The reason none of you are getting Lemtrada right now is nothing but political. If your MS blossoms into an irreversible progressive ailment in five years time then that will have purely been because of politics and nothing else. You are being denied life-saving treatments because health policy makers deem it too expensive. Last time I checked no-one with multiple sclerosis caused the financial crash, yet, however, they are the very ones being shafted because of others’ villainy. Disabled folk, single mothers, old people and sundry vulnerable persons are all being screwed for the incompetence of sociopathic rich men. Big changes are duplicitously being carried out on the NHS because we ostensibly cannot afford it any more, yet Gideon Oliver Osborne (our chancellor’s proper toff name) is about to cut the taxes for the richest in Britain by another 5%. That ain’t right, bruv.

    Oh, and to the readers complaining about this blog’s political focus ostracising international followers (presumably they mean Americans), I say that ain’t the case. I spend time in the States and know for a fact that much of the socioeconomic maelstrom affecting average families is not oftheir doing and those very people are extremely angry about things. To be poor in America is a tough experience, much worse than we in Britain envisage. To be then ill and poor in America is a depressing and deplorable actuality. Much of the anguish endured in America correlates to political misconduct. Heck, just read Steinbeck’s Grapes of Wrath to know how unforgiving unregulated American capitalism is for its citizens. If anything, this blog’s political discourses is to the benefit of everyone out there.

    Yo, Lexie, your claim that I “[speculate] on [your] background and [reduce] the argument to a personal level … suggesting [you] leave the country,” is unfair. I only said you may consider going abroad to acquire medicines not yet available in the UK. (Lexie, were you a big Suede fan at school? I have a feeling I sat behind you in English, hence why I speculate. It’s a small world, man.)

    • "You are being denied life-saving treatments because health policy makers deem it too expensive"

      Epiphany?MS drugs are useful! :-).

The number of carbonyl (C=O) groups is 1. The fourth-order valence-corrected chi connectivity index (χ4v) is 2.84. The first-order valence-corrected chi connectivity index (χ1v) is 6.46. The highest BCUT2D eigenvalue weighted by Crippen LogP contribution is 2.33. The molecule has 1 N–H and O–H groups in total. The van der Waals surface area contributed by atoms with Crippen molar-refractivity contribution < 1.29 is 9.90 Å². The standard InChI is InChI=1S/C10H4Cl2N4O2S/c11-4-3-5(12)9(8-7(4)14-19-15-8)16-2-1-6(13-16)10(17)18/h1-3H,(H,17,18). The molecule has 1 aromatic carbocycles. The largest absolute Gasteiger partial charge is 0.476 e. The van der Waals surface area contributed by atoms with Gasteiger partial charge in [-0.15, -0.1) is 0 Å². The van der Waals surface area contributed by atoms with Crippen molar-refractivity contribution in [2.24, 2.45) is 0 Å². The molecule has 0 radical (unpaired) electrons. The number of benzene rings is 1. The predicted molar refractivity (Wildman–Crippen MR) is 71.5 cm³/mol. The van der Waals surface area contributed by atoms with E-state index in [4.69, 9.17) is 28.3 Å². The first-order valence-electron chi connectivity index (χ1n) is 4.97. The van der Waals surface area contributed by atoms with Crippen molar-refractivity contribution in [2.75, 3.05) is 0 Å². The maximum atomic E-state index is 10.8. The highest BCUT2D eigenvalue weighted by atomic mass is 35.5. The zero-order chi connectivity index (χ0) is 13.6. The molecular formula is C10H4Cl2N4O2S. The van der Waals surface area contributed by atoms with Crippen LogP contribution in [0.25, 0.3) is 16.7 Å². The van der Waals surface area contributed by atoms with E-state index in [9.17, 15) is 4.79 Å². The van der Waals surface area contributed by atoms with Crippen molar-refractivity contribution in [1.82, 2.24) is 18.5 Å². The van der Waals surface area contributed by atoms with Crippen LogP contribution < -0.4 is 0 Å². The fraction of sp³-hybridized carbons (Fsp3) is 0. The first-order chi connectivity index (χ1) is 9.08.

• Ha! "Were you a big Suede fan … I sat behind you in English". You're a proper joker, Dre. I'm still laughing! 🙂

  • But a major theme of this blog is how policy impacts research and access to effective treatment. I've learned from this blog that it's an important part of interpreting the MS research and treatment landscape…even if I don't read every UK-specific posts carefully.

  • I have to agree with the anons who don't want political stories on the blog. These just act as a smokescreen so researchers can blame someone else for not finding out what this disease is about e.g. Autoimmune or not, b cell or t cell, virus or gut. Leave the politics to Jeremy Paxman. What I'd like is a chart showing over the next 18 months when we are likely to see announcements about the various trials which are underway e.g. Charcot project, ucl's various neuroprotective agents, b cell depleting therapies, ppms trials. I can get my politics reading from the guardian or the bbc website. E next election isn't until next May and no party will include a commitment in their manifesto to increase funding for ms research or repurposing drugs for ms. The only real advances will come when researchers come up with real answers (including answers to the question of repairing damage).

    • You're wrong. This blog is an all-round resource. I love its politicking because it demonstrates they are aware of changes and how that may impact on MS care.

      I love that these guys put their necks out, unafraid to ruffle feathers. They are unfettered and free of bias. I love Dr. Dre's thought provoking (and often very funny) debates which get me thinking about how things are. This blog is massively intelligent and unlike anything out there. This is an amazing place and its diversity is what makes it special.

      No broadsheet newspapers will distil the difficulties we MSers face like this blog does. They don't care. Research and politics go hand in hand.

    • If researchers are spending all their days and nights worying about which cut wiill come here or there and whether they can afford to do this or that has a huge impact on what you can do and which real answers you will get. if you have a lab of one hundred people, you should have more output than a lab or one. A lab I know in an ivy league college spent more on one experiment in a week that I had for a couple of years. They could have made it themselves in a couple of months but they chose to buy it in a week. How much your lab gets depends on the politics of the time. E.g. How much money went into mad cow disease considering it affected about a few hundred people so far, or did it? and thousands of MSers

  • For me ? If its MS relevant, keep the NHS political news coming, apathy is the enemy.
    "Leave it Colin, it aint worf it" will have us all sleepwalking to disaster.

    Regards as always.

  • I thought this blog was for most things relevant to MS. The politics have a huge impact on people with MS. As an inpatient and outpatient over 30 years, I have seen the priorities changed by successive governments. Whether one agrees or disagrees with what is posted on this blog, it is important to know how what the politicians are saying so that we can make informed choices when voting, blue, red, yellow, purple, green and any other colour.